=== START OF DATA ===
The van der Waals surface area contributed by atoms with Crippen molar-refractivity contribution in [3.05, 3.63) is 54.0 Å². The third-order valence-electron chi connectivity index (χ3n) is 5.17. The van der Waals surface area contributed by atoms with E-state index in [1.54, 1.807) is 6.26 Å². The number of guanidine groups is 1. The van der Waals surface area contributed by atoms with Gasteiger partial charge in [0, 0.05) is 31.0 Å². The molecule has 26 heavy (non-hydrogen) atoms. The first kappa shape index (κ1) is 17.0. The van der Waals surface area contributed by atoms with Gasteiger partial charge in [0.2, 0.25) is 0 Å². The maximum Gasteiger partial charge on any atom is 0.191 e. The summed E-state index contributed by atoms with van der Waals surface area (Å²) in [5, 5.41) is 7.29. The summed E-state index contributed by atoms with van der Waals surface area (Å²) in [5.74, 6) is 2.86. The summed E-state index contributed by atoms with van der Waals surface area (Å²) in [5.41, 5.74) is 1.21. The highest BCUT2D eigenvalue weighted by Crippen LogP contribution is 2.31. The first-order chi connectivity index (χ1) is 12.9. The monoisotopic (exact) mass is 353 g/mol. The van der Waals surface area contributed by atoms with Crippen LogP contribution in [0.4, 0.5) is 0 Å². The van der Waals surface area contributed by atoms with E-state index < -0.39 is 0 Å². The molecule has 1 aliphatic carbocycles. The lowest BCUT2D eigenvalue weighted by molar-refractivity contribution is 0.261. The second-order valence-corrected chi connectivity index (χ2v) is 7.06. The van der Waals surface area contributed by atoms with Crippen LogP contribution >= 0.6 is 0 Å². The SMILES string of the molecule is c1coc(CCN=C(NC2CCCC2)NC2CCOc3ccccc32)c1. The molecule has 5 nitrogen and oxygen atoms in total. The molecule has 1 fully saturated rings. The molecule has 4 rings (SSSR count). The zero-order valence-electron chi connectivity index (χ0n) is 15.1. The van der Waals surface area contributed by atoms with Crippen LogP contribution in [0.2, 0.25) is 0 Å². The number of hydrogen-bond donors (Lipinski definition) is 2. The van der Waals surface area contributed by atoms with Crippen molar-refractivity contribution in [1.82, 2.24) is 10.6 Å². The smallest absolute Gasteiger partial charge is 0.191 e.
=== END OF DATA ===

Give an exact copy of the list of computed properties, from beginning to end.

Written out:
The van der Waals surface area contributed by atoms with Crippen molar-refractivity contribution in [3.05, 3.63) is 54.0 Å². The third-order valence-electron chi connectivity index (χ3n) is 5.17. The van der Waals surface area contributed by atoms with E-state index in [1.54, 1.807) is 6.26 Å². The number of guanidine groups is 1. The van der Waals surface area contributed by atoms with Gasteiger partial charge in [0, 0.05) is 31.0 Å². The molecule has 26 heavy (non-hydrogen) atoms. The first kappa shape index (κ1) is 17.0. The van der Waals surface area contributed by atoms with Gasteiger partial charge in [0.2, 0.25) is 0 Å². The maximum Gasteiger partial charge on any atom is 0.191 e. The summed E-state index contributed by atoms with van der Waals surface area (Å²) in [5, 5.41) is 7.29. The summed E-state index contributed by atoms with van der Waals surface area (Å²) in [5.74, 6) is 2.86. The summed E-state index contributed by atoms with van der Waals surface area (Å²) in [5.41, 5.74) is 1.21. The highest BCUT2D eigenvalue weighted by Crippen LogP contribution is 2.31. The first-order chi connectivity index (χ1) is 12.9. The monoisotopic (exact) mass is 353 g/mol. The van der Waals surface area contributed by atoms with Crippen LogP contribution in [0.4, 0.5) is 0 Å². The van der Waals surface area contributed by atoms with E-state index < -0.39 is 0 Å². The molecule has 1 aliphatic carbocycles. The lowest BCUT2D eigenvalue weighted by molar-refractivity contribution is 0.261. The second-order valence-corrected chi connectivity index (χ2v) is 7.06. The van der Waals surface area contributed by atoms with Crippen LogP contribution >= 0.6 is 0 Å². The SMILES string of the molecule is c1coc(CCN=C(NC2CCCC2)NC2CCOc3ccccc32)c1. The molecule has 5 nitrogen and oxygen atoms in total. The molecule has 1 fully saturated rings. The molecule has 4 rings (SSSR count). The zero-order valence-electron chi connectivity index (χ0n) is 15.1. The van der Waals surface area contributed by atoms with Crippen LogP contribution in [0.2, 0.25) is 0 Å². The number of hydrogen-bond donors (Lipinski definition) is 2. The van der Waals surface area contributed by atoms with Crippen molar-refractivity contribution in [1.82, 2.24) is 10.6 Å². The smallest absolute Gasteiger partial charge is 0.191 e.